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Malawi: Warehouse Receipt System and Options in Malawi’s agricultural commodity trade

General information
Project location: Kenengo (western part of capital Lilongwe) and Kasungu, Malawi
Consortium: Avignon Holdings Ltd., Farmers World Ltd., Avignon Holdings Pty Ltd.
Project Budget: Euro 825,000
External financing: 60% grant funding by PSOM
Project period: August 2008 - July 2010

In order to modernize the agricultural commodity market in Malawi and thereby solving practical problems that occur in maize trade and storage a system of warehouse receipts for smallholder farmers in combination with options for larger market players (traders, millers, and governmental food reserves) will be introduced. In Malawi, modern storages for cereals and pulses are not common and therefore the maize is stored in bags, under unfavourable conditions, with low quality control. This leads to post-harvest losses estimated between 15% and 20% (due to rodents, diseases, moist and moulding).

Avignon Holdings witnessed that the maize industry in South Africa benefited from the transparent prices generated in the futures market, for example in managing price risks and Farmers World Ltd, operating a chain of 110 outlets in Malawi for farmers to deliver their maize, soy and other farm produce at harvest time. They see the possibility to combine efforts and improve the agricultural market function by introducing warehouse receipt systems and options, supported by modern warehousing. Due to Farmers World’s network the system can be piloted in Malawi with a sufficient volume of produce. Furthermore arrangements are in place with banks to finance the procurement of maize and/or soy under the option system.

In order for any warehouse receipt or option system to be successful it is a prerequisite that the quality of the stored product can be guaranteed and certified. This requires perfect warehousing equipment (silo storage is considered the most suitable high standard storage concept) and an independent and certified quality control organization overseeing the operations. Since warehouse receipts are negotiable instruments, they can be traded, sold, swapped, used as collateral to support borrowing, or accepted for delivery against a derivative instrument such as a futures contract.

The project results can be summarized at follows:

  1. Business foundation: Establishment of Warehousing Company ;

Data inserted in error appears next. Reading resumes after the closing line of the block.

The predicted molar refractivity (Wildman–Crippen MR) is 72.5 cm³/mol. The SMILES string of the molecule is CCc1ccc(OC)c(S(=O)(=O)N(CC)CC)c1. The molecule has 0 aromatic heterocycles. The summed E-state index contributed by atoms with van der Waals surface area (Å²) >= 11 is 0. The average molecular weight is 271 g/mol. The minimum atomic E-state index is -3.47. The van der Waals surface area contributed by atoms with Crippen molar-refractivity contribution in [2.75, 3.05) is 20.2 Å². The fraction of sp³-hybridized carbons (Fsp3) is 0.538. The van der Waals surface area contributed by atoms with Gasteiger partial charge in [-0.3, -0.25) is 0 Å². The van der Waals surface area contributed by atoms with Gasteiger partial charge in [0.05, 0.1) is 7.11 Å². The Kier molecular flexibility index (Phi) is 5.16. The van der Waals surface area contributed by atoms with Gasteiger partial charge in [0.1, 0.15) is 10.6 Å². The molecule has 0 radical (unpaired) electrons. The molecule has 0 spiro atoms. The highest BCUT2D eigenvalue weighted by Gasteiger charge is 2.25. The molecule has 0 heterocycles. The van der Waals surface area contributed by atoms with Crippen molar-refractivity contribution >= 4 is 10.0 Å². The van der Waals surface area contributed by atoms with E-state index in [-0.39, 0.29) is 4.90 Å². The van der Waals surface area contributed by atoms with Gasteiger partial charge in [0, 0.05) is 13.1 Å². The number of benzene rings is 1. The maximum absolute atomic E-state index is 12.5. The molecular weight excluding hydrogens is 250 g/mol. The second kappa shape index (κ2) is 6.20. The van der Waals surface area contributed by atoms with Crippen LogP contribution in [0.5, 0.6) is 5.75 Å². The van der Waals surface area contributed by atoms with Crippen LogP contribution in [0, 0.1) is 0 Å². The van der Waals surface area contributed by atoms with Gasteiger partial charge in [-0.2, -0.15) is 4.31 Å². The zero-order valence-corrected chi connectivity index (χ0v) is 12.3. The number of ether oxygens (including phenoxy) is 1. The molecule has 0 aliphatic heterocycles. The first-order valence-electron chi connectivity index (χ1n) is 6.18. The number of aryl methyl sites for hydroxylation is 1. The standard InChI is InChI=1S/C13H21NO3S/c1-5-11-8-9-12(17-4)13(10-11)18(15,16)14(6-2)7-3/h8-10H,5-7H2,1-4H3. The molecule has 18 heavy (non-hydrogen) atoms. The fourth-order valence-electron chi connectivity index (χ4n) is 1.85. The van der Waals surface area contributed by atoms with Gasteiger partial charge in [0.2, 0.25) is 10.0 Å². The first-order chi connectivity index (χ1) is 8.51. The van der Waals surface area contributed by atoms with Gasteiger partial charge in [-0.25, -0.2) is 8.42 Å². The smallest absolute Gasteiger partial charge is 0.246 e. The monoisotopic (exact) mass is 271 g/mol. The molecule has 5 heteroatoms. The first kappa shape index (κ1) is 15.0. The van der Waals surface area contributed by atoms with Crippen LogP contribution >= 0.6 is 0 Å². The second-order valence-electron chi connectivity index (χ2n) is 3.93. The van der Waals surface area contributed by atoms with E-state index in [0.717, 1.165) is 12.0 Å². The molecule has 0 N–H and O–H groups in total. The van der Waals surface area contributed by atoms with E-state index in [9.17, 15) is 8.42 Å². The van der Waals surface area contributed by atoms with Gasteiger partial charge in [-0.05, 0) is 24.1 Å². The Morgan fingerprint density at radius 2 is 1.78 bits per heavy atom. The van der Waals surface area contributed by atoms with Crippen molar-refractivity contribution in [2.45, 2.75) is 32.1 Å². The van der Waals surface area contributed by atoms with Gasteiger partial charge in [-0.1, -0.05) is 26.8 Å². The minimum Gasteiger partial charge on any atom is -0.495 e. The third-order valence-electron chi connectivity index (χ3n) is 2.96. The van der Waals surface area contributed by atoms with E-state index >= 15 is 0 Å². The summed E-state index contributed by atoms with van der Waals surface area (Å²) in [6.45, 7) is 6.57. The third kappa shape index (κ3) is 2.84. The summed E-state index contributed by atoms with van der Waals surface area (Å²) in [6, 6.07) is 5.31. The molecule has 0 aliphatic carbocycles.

2. Six silos have been constructed at two sites (Western part of Lilongwe and at Kasungu 100 km north of Lilongwe);
  3. Starting storage operations
  4. Employment and training of some 40 persons in all aspects of warehousing and warehouse receipt systems and marketing activities;
  5. Successful marketing and awareness campaign for promotion of Warehouse Receipt Systems and Options;
  6. Management of commercial storage of 12,000 metric tons of maize and/or soya for farmers and other third parties, including quality guarantee. Sales and Business development for further expansion plans for Mzuzu and Blantyre. 

The staff needs to be intensively trained and coached depending on their tasks. Silo management and operators will be trained in technical aspects of the silo storages, storage control and commodity handling. Warehouse receipt system operators and administrative personnel will be trained in the procedures and principles of warehouse receipts. Quality managers and laboratory personnel will be trained in COMESA standards and certification procedures. Marketing and sales personnel will be trained in setting up and executing an awareness and promotion campaign. The awareness campaign may also include a road show for smallholder farmers, banks and other institutions that are involved in warehouse receipt systems.

As spin-off the partners foresee to invest in at least two more warehouses at Mzuzu and nearby Blantyre. When the warehouse receipt system is widely accepted and adopted by farmers and traders and receipts and options can be traded as collateral for credit lines at banks, more and more warehouses with WRS and options will be developed, linked to the current network of Farmers World outlets in Malawi. The spin-off can also be witnessed in increased private food reserves and establishing security of supplies.


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